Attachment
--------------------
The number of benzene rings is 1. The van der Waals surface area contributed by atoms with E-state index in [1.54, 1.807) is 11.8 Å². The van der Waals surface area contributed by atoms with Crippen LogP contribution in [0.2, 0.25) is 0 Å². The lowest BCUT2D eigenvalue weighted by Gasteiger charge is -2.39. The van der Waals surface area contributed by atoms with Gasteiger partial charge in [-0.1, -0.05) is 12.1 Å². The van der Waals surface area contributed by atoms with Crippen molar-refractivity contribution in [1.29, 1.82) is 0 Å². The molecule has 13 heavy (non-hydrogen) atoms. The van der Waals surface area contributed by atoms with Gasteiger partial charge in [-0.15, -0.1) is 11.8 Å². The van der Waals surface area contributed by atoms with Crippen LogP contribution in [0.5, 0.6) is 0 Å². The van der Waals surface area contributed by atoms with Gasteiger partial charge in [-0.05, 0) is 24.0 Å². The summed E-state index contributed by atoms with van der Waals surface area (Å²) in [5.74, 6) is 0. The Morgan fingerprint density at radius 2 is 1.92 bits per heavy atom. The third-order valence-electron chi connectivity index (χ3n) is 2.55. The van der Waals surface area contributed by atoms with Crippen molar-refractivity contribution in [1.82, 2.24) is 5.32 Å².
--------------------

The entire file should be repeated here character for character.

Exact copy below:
The number of benzene rings is 1. The van der Waals surface area contributed by atoms with E-state index in [1.54, 1.807) is 11.8 Å². The van der Waals surface area contributed by atoms with Crippen LogP contribution in [0.2, 0.25) is 0 Å². The lowest BCUT2D eigenvalue weighted by Gasteiger charge is -2.39. The van der Waals surface area contributed by atoms with Gasteiger partial charge in [-0.1, -0.05) is 12.1 Å². The van der Waals surface area contributed by atoms with Crippen molar-refractivity contribution in [1.29, 1.82) is 0 Å². The molecule has 13 heavy (non-hydrogen) atoms. The van der Waals surface area contributed by atoms with Gasteiger partial charge in [-0.15, -0.1) is 11.8 Å². The van der Waals surface area contributed by atoms with Crippen LogP contribution in [0.5, 0.6) is 0 Å². The van der Waals surface area contributed by atoms with Gasteiger partial charge in [-0.05, 0) is 24.0 Å². The summed E-state index contributed by atoms with van der Waals surface area (Å²) in [5.74, 6) is 0. The Morgan fingerprint density at radius 2 is 1.92 bits per heavy atom. The third-order valence-electron chi connectivity index (χ3n) is 2.55. The van der Waals surface area contributed by atoms with Crippen molar-refractivity contribution in [1.82, 2.24) is 5.32 Å².